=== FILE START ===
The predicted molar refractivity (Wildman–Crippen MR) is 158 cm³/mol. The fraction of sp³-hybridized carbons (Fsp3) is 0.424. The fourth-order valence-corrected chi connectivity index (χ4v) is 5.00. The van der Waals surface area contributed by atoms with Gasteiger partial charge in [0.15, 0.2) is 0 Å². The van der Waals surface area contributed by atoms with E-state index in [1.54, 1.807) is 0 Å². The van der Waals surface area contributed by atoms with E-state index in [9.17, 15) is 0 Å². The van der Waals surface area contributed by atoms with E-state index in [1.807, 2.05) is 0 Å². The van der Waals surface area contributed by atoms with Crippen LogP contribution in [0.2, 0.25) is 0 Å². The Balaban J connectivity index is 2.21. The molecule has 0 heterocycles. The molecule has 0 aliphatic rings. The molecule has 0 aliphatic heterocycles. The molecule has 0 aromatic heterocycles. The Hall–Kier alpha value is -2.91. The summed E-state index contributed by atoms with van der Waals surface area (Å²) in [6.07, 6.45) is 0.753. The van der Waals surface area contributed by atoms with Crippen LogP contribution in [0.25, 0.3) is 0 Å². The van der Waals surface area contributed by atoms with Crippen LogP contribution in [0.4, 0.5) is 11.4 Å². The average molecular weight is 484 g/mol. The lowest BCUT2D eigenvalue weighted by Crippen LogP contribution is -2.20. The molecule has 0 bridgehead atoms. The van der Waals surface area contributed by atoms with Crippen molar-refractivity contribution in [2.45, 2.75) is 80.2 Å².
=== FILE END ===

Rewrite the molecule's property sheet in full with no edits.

The predicted molar refractivity (Wildman–Crippen MR) is 158 cm³/mol. The fraction of sp³-hybridized carbons (Fsp3) is 0.424. The fourth-order valence-corrected chi connectivity index (χ4v) is 5.00. The van der Waals surface area contributed by atoms with Gasteiger partial charge in [0.15, 0.2) is 0 Å². The van der Waals surface area contributed by atoms with E-state index in [1.54, 1.807) is 0 Å². The van der Waals surface area contributed by atoms with E-state index in [9.17, 15) is 0 Å². The van der Waals surface area contributed by atoms with E-state index in [1.807, 2.05) is 0 Å². The van der Waals surface area contributed by atoms with Crippen LogP contribution in [0.2, 0.25) is 0 Å². The Balaban J connectivity index is 2.21. The molecule has 0 heterocycles. The molecule has 0 aliphatic rings. The molecule has 0 aliphatic heterocycles. The molecule has 0 aromatic heterocycles. The Hall–Kier alpha value is -2.91. The summed E-state index contributed by atoms with van der Waals surface area (Å²) in [6.07, 6.45) is 0.753. The van der Waals surface area contributed by atoms with Crippen LogP contribution in [0.25, 0.3) is 0 Å². The van der Waals surface area contributed by atoms with Crippen LogP contribution in [0.4, 0.5) is 11.4 Å². The average molecular weight is 484 g/mol. The lowest BCUT2D eigenvalue weighted by Crippen LogP contribution is -2.20. The molecule has 0 bridgehead atoms. The van der Waals surface area contributed by atoms with Crippen molar-refractivity contribution in [2.45, 2.75) is 80.2 Å².